Do you think General Electric (NYSE:GE) should have fired its CEO? GE’s board did, letting John Flannery go after just 16 months in the job. On Flannery’s watch, GE stock lost 52% of its value and was booted off the Dow Jones after more than 100 years on the index.
Although Flannery made a lot of moves to right the ship, the board felt Lawrence Culp Jr., a current GE board member and former CEO of Danaher (NYSE:DHR), another industrial conglomerate, was a better fit because of his corporate turnaround experience.
There are many reasons why CEOs get fired. Going too slow. Going too fast. Excessive spending. Bad acquisitions. Inappropriate conduct. The list goes on. The reality is that GE should never have put Flannery in the top job in the first place.
“I would have preferred for GE to have hired an outsider to come in and take a fresh look at its business,” I wrote in July 2017. “Instead, the company chose to promote from within.”
You have to credit the GE board for pulling the plug before its stock fell into single digits, like Sears (NASDAQ:SHLD). With Culp in the driver’s seat, it’s got a shot. Are there any other S&P 500 CEOs that ought to be fired? I can think of seven names.
Martin Flanagan, Invesco (IVZ)
Invesco (NYSE:IVZ) stock is down 40% year-to-date through Oct. 10. Since Martin Flanagan became the asset manager’s CEO on Aug. 1, 2005, Invesco’s stock has gained just 46%, well behind the S&P 500’s 126% performance.
In late September, news broke that it was close to buying Oppenheimer mutual funds for $5 billion. Martin Flanagan continues to make acquisitions, yet its revenues and profits continue to go sideways.
“The company has made a number of acquisitions in recent years besides Guggenheim, including European ETF provider Source and robo-adviser Jemstep, but they have increased leverage without transforming the company’s prospects,” Reuters reported in September. “Operating income was unchanged in 2017 from three years earlier even as assets grew by 18 percent, and the firm’s operating profit margin declined by 2 percentage points, to 39.4 percent. Debt stands at more than four times EBITDA.”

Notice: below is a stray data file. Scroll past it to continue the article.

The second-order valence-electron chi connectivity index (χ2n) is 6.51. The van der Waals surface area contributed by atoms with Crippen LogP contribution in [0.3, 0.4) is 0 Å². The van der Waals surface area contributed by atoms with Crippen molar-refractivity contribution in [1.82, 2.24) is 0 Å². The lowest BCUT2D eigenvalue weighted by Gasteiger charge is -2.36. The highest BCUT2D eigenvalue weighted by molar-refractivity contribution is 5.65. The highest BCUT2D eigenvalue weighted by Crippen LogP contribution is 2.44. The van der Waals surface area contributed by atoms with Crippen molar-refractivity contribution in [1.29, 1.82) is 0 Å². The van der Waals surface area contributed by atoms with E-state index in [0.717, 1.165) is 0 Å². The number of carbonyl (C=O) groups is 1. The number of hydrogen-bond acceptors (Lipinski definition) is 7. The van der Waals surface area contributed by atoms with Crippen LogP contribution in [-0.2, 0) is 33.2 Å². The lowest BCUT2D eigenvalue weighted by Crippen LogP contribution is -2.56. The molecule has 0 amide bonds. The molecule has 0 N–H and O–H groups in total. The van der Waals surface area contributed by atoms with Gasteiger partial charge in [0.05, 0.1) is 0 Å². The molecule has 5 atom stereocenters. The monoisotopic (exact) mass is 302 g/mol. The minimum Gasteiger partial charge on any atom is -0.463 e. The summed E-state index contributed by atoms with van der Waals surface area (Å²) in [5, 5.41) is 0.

Martin Flanagan made Invesco bigger, but he hasn’t made it better over his 13-year tenure as CEO. Otherwise, IVZ stock would have performed far better during his reign.
A change is overdue.
Michael Polk, Newell Brands (NWL)
Newell Brands (NYSE:NWL) stock is down 39% year-to-date through Oct. 10. Since Michael Polk became the consumer products company’s CEO on July 18, 2011, Newell’s stock has gained 12%, well behind the S&P 500 at 112%. Earlier this year, I called Newell a stock that might surprise in 2018. My rationale was that its integration of Jarden, although going slower than expected, would ultimately pay dividends.
Instead, the company found itself in a proxy fight in March with activist investors Carl Icahn and Starboard Value that saw five directors leave the board including Martin Franklin, who built Jarden into a massive business before selling to Newell in 2017.
Polk’s been busy selling non-core assets to reduce the number of brands it owns. Clearly, Franklin didn’t like the direction the CEO was taking.
If GE can fire Flannery after just 16 months, it stands to reason that Newell’s board, although dysfunctional, should be able to do the same. A 12% return over seven years, in my opinion, is not extraordinary leadership.
Doug Parker, American Airlines (AAL)
American Airlines (NASDAQ:AAL) stock is down 39% year-to-date through Oct. 10. Since Doug Parker became the airline’s CEO on Sept. 27, 2005, Newell’s stock has gained 185%, well ahead of the S&P 500 at 129%.
My call for Parker’s job is the most contrarian of the seven CEO picks on my list because he has done an excellent job delivering for shareholders.
However, after merging America West with U.S. Air in 2005 and then U.S. Air with American in 2014, the airline industry is heading into a period of turbulence — higher oil prices, rising interest rates, low availability of talent, low-cost competition — where profits aren’t going to be nearly as easy to come by.
Analysts expect the airline’s third-quarter profits to be 15% lower as canceled flights as a result of Hurricane Florence and higher fuel costs. Although lower profits are the norm for the entire industry at the moment, it might be a good time to move out of the CEO chair and become executive chairman.
Bernardo Hees, Kraft Heinz (KHC)
Kraft Heinz (NASDAQ:KHC) stock is down 26% year-to-date through Oct. 10. CEO Bernardo Hees became the CEO of H.J. Heinz in April 2013. Since Heinz acquired Kraft Foods in July 2015, its stock has lost 28% of its value, well behind the S&P 500, which is up 34% in the same period.